3:49pm

Fri February 10, 2012
Business

Angel Investors And Startups Mingle In Milwaukee

Originally published on Fri February 10, 2012 5:03 pm

Thirty-five well-dressed men and women are sipping wine and chatting in the lounge of one of Milwaukee's oldest and most exclusive social clubs. A century ago, this is where the city's beer and banking giants mixed and mingled. Tonight's crowd isn't all that different — many of these men and women are worth at least a million dollars. Once a month, they pool their money to invest in high-tech, fast-growth startups. They call themselves the Silicon Pastures Angel Investment Network.

In recent years, dozens of new angel investor groups have formed to finance startup companies that banks and venture capitalists deem too risky in this post-recession era. Today, there are about 350 angel investment groups across the country — 50 of them formed after the recession started in 2008.

Kelly Fitzsimmons is the co-founder of an angel-supported startup. As waiters in white shirts and black ties take drink orders, Fitzsimmons makes her way across the Milwaukee social club's shiny, red tile floor. Over five years, this group of investors has given Fitzsimmons more than $1 million for HarQen, her fourth Milwaukee startup. HarQen is a Web-based service that records voice conversations and allows users to take notes, share photos or slides, and then quickly retrieve key passages once the conversation is over. Right now, it's used mainly for job interviews by staffing companies.

"We text, we email, we tweet," Fitzsimmons says, "and yet when a conversation is vital, we stop texting, and we pick up the phone and we talk."

At least that's what Fitzsimmons hopes we do. Tonight, she's asking Silicon Pastures to open their checkbooks yet again. She says angels have become a lifeline for entrepreneurs who can't get a bank loan or don't have the cash to bootstrap a company on their own.

'The Guts Of The American Experience'

Silicon Pastures is one of more than 20 angel investor groups in Wisconsin. That makes for an awful lot of money in the dairy state, considering you have to be a millionaire to join an angel group.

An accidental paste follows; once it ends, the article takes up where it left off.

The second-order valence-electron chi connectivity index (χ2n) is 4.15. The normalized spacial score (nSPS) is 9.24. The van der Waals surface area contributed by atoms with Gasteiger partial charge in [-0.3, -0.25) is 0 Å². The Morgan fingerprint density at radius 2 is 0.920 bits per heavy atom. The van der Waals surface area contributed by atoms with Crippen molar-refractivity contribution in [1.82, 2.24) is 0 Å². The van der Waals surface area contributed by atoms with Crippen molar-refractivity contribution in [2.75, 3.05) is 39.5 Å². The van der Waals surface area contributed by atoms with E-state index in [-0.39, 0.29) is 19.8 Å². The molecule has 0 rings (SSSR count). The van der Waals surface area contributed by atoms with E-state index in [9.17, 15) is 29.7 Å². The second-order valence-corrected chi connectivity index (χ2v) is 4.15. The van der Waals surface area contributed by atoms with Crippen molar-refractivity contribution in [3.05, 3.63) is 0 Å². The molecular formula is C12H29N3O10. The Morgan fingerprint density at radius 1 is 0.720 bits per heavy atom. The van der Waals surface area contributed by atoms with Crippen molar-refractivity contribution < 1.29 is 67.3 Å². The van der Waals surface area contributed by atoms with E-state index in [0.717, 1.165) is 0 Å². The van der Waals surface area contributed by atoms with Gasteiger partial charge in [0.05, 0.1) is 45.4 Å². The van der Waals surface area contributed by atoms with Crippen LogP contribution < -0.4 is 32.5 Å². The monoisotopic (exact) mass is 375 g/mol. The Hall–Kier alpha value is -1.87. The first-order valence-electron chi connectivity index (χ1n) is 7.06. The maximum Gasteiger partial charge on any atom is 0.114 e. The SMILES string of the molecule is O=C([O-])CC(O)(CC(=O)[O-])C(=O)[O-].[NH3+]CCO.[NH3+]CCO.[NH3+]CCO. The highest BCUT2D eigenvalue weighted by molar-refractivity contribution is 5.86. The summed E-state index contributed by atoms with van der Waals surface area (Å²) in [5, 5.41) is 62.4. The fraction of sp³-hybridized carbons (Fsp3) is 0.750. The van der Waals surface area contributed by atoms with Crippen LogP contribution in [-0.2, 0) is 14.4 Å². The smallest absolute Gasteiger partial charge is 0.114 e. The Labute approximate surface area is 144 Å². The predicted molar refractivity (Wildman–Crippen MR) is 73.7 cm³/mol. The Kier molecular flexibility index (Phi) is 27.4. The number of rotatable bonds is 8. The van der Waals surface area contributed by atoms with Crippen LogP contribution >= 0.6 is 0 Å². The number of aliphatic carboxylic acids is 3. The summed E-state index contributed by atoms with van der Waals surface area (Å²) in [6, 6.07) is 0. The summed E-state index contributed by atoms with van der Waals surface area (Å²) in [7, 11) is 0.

Tim Keane is director of the Golden Angels, another Milwaukee investor group. He says such groups allow investors to spread the risk and bet on ventures they may know nothing about.

"We had a deal a couple of years ago that was [an] advanced generator of hydroxyl radicals for purifying water," Keane says. "And the guy said that to me, and I thought, 'Hmm, I wouldn't know a hydroxyl radical if it shook my hand.' "

But another member of the group did know about hydroxyl radicals and encouraged fellow investors to pour money into the company. Keane says the group genuinely cares about helping good local companies grow by providing guidance and networking, in addition to cash. He says Golden Angels' investments over seven years have generated thousands of new jobs in Wisconsin.

"All growth in this economy comes from startups; it comes from people forming new companies and new ideas and taking risks," Keane says. "To me, that's the guts of the American experience."

After their latest meeting in Milwaukee, Silicon Pastures investors likely won't put their checkbooks away for long. In a few weeks, entrepreneurs in the field of telemedicine will pitch to the group, hoping for cash to turn their startups into profitable businesses.

Copyright 2013 Milwaukee Public Radio. To see more, visit http://www.wuwm.com/.

Transcript

AUDIE CORNISH, HOST: